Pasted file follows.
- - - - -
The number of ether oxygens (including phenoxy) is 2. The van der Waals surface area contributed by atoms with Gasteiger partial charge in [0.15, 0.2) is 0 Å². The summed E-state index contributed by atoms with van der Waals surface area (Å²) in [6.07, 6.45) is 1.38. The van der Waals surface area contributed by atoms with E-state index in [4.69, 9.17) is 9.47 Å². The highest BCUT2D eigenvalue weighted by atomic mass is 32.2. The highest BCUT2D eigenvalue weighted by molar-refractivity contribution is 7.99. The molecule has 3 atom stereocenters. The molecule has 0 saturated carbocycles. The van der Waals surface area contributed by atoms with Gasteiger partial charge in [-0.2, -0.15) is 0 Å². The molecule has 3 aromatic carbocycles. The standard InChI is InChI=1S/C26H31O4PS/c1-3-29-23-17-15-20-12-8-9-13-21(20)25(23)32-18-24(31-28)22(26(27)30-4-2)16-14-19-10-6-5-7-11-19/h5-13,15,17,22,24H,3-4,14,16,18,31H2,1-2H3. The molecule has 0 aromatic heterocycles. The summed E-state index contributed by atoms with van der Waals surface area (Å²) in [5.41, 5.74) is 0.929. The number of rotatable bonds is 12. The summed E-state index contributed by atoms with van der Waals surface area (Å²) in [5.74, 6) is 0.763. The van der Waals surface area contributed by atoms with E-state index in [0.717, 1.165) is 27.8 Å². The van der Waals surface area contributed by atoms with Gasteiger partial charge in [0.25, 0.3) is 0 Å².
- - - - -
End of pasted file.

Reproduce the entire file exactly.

The number of ether oxygens (including phenoxy) is 2. The van der Waals surface area contributed by atoms with Gasteiger partial charge in [0.15, 0.2) is 0 Å². The summed E-state index contributed by atoms with van der Waals surface area (Å²) in [6.07, 6.45) is 1.38. The van der Waals surface area contributed by atoms with E-state index in [4.69, 9.17) is 9.47 Å². The highest BCUT2D eigenvalue weighted by atomic mass is 32.2. The highest BCUT2D eigenvalue weighted by molar-refractivity contribution is 7.99. The molecule has 3 atom stereocenters. The molecule has 0 saturated carbocycles. The van der Waals surface area contributed by atoms with Gasteiger partial charge in [-0.2, -0.15) is 0 Å². The molecule has 3 aromatic carbocycles. The standard InChI is InChI=1S/C26H31O4PS/c1-3-29-23-17-15-20-12-8-9-13-21(20)25(23)32-18-24(31-28)22(26(27)30-4-2)16-14-19-10-6-5-7-11-19/h5-13,15,17,22,24H,3-4,14,16,18,31H2,1-2H3. The molecule has 0 aromatic heterocycles. The summed E-state index contributed by atoms with van der Waals surface area (Å²) in [5.41, 5.74) is 0.929. The number of rotatable bonds is 12. The summed E-state index contributed by atoms with van der Waals surface area (Å²) in [5.74, 6) is 0.763. The van der Waals surface area contributed by atoms with E-state index in [0.717, 1.165) is 27.8 Å². The van der Waals surface area contributed by atoms with Gasteiger partial charge in [0.25, 0.3) is 0 Å².